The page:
JUDY KRAVIS

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Thursday, 4 May 2017

For several days I tried to re-read John Hawkes. I rarely give up on a book, but I can read very badly, skimming unengaged through a chapter here and there, mixed with half an hour of attentive reading in the middle of the night, followed by a restart up at the pond. A sigh. This writer is going to a lot of self-conscious trouble, a lot of shifting about in his writerly seat before releasing another well-wrapped piece of plot.

Here is a character at home in his lodgings in the 1940s, the lavatory down the hall—there are a lot of lavatories, toilets and Gents in this book—here is a narrative, which, as today's Thought For the Day insisted, is the stuff of our lives, which is why many of us spend evenings with boxed sets, apparently.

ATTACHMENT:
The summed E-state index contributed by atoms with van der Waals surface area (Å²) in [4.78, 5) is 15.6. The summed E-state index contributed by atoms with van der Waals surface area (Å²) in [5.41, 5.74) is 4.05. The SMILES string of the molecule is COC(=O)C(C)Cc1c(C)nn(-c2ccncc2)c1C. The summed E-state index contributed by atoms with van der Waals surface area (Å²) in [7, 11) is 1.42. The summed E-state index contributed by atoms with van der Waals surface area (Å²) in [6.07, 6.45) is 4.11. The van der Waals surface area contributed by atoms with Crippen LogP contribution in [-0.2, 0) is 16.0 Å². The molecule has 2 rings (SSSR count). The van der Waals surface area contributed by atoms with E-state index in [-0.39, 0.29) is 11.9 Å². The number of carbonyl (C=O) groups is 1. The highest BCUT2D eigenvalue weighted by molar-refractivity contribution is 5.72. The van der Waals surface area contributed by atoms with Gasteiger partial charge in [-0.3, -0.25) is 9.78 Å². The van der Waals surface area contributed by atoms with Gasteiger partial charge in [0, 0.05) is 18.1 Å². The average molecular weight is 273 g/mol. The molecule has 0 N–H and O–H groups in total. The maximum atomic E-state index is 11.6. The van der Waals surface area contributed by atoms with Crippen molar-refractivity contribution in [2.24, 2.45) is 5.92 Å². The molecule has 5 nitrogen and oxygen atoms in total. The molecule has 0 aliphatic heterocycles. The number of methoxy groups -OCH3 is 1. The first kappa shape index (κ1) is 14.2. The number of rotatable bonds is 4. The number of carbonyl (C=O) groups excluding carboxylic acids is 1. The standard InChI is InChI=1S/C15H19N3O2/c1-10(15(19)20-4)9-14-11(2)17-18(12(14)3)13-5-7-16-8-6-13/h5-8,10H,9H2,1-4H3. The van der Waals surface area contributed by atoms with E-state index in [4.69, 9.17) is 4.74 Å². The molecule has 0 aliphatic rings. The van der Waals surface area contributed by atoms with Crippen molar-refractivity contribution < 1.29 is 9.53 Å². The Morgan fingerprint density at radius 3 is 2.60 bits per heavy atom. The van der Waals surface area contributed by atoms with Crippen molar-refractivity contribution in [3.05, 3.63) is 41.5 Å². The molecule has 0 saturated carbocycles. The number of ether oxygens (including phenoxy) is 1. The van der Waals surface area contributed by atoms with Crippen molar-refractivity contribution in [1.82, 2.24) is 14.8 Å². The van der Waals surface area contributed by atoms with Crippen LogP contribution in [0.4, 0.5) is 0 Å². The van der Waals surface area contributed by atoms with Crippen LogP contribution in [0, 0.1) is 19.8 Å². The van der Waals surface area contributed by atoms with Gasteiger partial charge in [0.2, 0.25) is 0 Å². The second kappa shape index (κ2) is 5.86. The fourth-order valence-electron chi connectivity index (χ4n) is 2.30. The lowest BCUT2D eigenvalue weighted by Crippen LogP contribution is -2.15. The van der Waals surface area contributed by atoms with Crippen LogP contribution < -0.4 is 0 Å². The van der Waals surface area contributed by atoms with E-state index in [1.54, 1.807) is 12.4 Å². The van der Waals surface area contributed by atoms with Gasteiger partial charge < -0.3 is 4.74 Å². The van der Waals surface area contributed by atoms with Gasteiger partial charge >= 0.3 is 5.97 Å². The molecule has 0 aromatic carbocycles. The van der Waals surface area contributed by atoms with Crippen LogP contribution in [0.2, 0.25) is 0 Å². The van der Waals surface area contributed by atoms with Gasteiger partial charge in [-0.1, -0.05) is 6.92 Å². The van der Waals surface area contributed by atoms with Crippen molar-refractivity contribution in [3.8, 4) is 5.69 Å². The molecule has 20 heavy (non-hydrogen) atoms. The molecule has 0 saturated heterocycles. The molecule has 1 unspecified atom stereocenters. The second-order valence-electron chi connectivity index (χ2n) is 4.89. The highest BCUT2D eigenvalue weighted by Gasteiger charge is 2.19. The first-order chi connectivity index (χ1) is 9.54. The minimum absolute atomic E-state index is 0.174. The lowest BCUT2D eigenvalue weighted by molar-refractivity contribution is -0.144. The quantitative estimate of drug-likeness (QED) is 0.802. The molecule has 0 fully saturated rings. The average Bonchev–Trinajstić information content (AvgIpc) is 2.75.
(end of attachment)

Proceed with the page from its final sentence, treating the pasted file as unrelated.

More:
The blurb on the back cover tells us this is a racing novel with a mystery horse and several mishaps, a thriller, a dream, a nightmare in meticulous detail, I don't see it. If it's a thriller it's also an exercise.

I was told once that I wrote as if I didn't want to write. John Hawkes likes to write. He likes being a writer. He has fun with the names of horses.
Just the evolution of a name—Apprentice out of Lithograph by Cobbler, Emperor's Hand by Apprentice out of Hand Maiden by Lord of the Land, Draftsman by Emperor's Hand out of Shallow Draft by Amulet, Castle Churl by Draftsman out of Likely Castle by Cold Masonry, Rock Castle by Castle Churl out of Words on Rock by Plebeian—and what's this name if not the very evolution of his life?
In the author photo on the back of the New Directions paperback, he is leaning sideways against a paperbark birch. He looks like a writer. He has round glasses, a pipe and tan lines where his watch strap would usually be. It's a side view and he's looking slightly downward, just above the angle of his pipe.

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